Wednesday, December 18, 2013

Six Smart Ways to Grow your Savings Account with Investments

Growing your savings account is very important if you want to establish a significant amount of savings for a rainy day. Not only will that money come handy in emergency situations, but it can be the basis of your retirement fund. Here are six ways to grow your savings account through smart financial decisions and intelligent investments.

Invest in the Stock Market

If you have established a few thousand dollars in your savings account, it may be time to begin investing in the stock market. Research stocks that are doing well, and the types of stocks that may boom over the coming years. Begin by holding a demo account for a few months, where you track the progress of stocks you select. If that goes well, you can begin to use your savings to invest wisely and boost your returns.

Create a Contingency Fund

Set aside a certain amount of money for emergencies. Whether you want to keep this money in your regular savings account, or in a separate one, will depend on your personal preferences. This money should be added to each month, and should only be touched in an emergency situation, or if you find yourself without an income for a few months.

Mutual Funds

Mutual funds are perfect for long term investors who may not want to make every investment decision themselves. Mutual funds will provide you with different options, depending on how aggressive you want them to be with your money. Look at plans that have great returns over a five or ten year period, instead of funds that have a good year or two.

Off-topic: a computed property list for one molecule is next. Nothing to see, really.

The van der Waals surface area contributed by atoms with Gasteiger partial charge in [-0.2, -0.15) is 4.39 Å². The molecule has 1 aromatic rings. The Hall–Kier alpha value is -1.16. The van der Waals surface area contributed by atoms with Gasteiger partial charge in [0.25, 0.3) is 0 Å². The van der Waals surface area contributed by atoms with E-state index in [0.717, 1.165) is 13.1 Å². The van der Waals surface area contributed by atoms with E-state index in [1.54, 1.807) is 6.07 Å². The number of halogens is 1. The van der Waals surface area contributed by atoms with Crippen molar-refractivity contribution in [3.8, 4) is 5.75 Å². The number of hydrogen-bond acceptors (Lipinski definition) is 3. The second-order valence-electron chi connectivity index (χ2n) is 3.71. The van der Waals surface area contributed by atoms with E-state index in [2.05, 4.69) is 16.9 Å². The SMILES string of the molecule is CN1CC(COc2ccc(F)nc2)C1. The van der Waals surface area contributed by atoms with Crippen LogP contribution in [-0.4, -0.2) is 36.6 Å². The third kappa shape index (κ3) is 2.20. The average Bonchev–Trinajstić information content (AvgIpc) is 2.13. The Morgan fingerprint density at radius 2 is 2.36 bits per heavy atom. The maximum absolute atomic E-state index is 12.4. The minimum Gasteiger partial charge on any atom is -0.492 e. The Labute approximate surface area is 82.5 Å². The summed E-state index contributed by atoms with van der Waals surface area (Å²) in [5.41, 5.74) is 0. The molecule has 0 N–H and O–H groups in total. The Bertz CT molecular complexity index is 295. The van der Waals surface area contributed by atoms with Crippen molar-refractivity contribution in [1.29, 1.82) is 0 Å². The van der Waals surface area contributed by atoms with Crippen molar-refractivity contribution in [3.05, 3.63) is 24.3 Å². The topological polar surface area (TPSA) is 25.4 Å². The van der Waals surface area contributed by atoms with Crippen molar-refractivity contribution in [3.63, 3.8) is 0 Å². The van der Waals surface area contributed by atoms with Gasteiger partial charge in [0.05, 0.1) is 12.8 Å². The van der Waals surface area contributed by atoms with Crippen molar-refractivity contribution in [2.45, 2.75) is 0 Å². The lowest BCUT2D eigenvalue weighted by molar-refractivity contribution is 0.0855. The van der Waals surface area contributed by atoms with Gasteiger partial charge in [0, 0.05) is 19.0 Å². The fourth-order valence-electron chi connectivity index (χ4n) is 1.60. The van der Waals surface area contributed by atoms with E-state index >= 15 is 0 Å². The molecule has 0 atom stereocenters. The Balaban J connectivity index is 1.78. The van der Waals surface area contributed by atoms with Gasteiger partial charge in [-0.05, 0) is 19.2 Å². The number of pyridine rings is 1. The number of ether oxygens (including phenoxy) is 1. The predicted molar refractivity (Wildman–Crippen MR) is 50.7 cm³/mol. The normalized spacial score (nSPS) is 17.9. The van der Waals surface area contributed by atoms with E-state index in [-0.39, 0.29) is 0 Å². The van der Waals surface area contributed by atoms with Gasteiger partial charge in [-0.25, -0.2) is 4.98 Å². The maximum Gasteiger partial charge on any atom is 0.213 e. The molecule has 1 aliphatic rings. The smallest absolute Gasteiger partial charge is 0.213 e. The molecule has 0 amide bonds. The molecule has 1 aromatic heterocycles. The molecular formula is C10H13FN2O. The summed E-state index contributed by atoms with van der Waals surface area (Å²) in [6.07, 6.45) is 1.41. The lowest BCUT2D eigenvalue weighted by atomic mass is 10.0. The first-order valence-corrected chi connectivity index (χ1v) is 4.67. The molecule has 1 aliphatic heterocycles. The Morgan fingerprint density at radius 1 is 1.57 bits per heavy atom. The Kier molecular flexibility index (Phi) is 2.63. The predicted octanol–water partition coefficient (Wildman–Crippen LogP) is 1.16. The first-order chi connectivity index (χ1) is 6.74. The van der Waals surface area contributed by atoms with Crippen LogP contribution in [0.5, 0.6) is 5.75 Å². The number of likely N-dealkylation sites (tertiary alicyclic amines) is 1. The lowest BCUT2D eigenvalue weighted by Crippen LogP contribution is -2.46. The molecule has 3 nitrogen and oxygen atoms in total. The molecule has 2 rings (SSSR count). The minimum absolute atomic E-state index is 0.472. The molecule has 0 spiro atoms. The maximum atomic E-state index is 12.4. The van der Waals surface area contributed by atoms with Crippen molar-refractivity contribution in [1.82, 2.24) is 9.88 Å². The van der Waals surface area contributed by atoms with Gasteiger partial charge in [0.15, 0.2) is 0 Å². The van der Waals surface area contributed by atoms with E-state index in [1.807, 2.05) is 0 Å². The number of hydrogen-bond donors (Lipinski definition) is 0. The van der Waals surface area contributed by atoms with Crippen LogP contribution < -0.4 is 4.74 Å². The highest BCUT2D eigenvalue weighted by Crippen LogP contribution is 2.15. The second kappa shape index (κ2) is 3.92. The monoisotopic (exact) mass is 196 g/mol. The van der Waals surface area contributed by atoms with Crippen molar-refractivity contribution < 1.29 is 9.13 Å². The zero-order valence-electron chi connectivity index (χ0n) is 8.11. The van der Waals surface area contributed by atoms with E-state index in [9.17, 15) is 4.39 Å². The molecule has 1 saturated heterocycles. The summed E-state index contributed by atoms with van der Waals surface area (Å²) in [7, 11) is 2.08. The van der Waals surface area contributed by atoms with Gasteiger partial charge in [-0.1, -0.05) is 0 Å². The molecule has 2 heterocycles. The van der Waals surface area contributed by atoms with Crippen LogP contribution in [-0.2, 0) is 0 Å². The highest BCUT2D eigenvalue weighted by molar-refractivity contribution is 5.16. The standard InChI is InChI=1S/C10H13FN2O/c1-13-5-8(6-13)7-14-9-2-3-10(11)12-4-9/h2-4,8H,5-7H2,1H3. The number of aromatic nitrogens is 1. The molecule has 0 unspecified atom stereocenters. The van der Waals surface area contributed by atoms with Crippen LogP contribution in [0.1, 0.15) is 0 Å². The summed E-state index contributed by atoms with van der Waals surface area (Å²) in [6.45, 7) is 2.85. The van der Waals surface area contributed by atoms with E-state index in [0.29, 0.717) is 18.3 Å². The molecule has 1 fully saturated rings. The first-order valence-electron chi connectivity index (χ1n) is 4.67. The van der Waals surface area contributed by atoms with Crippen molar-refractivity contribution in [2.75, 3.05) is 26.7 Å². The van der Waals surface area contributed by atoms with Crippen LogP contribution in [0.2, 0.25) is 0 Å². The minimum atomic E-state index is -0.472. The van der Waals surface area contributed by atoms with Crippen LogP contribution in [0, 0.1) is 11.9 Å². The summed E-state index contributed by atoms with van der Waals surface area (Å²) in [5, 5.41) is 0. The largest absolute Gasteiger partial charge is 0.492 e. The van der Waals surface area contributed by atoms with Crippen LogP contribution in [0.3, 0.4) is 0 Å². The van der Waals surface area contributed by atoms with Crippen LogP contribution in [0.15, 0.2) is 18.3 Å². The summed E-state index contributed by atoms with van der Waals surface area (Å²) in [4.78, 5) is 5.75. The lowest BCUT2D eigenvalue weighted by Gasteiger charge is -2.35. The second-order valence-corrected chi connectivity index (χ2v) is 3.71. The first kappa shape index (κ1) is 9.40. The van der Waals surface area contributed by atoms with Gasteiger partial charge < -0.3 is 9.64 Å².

Repay Your Debt

Boosting your savings is not just about adding money to your savings account. If you take steps to eliminate your debt every month, your overall financial position will be a lot higher. Having $2000 in your savings account with $0 debt is better than having $10,000 in the account with $9,000 outstanding loans.

Buy Government Bonds

Government bonds are a great long term solution to boost your savings account. Bonds may not have the return of mutual funds or the stock exchange, but they are reliable, provide solid returns, and come in various terms. Bonds come in 3 or 6 month terms, in addition to 1, 3, 5 and 10 year terms.

Invest in your 401(k)

Investing towards your retirement income is vital, even if you are still in your mid 20s or early 30s. The earlier you start your retirement fund, the larger it will be when you are 60 or 65. Invest intelligently in your 401(k) by studying the money and markets, and you could end up with a significant savings boost every year.

Each of these options varies in the risk, return and steps involved with investment. However, each of the six suggestions will ensure that you are in better financial health, and that the money sitting around in your savings account multiplies over a period of time. Do you research to decide which method or combination of methods is best for you and you will be taking positive steps to a fuller savings account.

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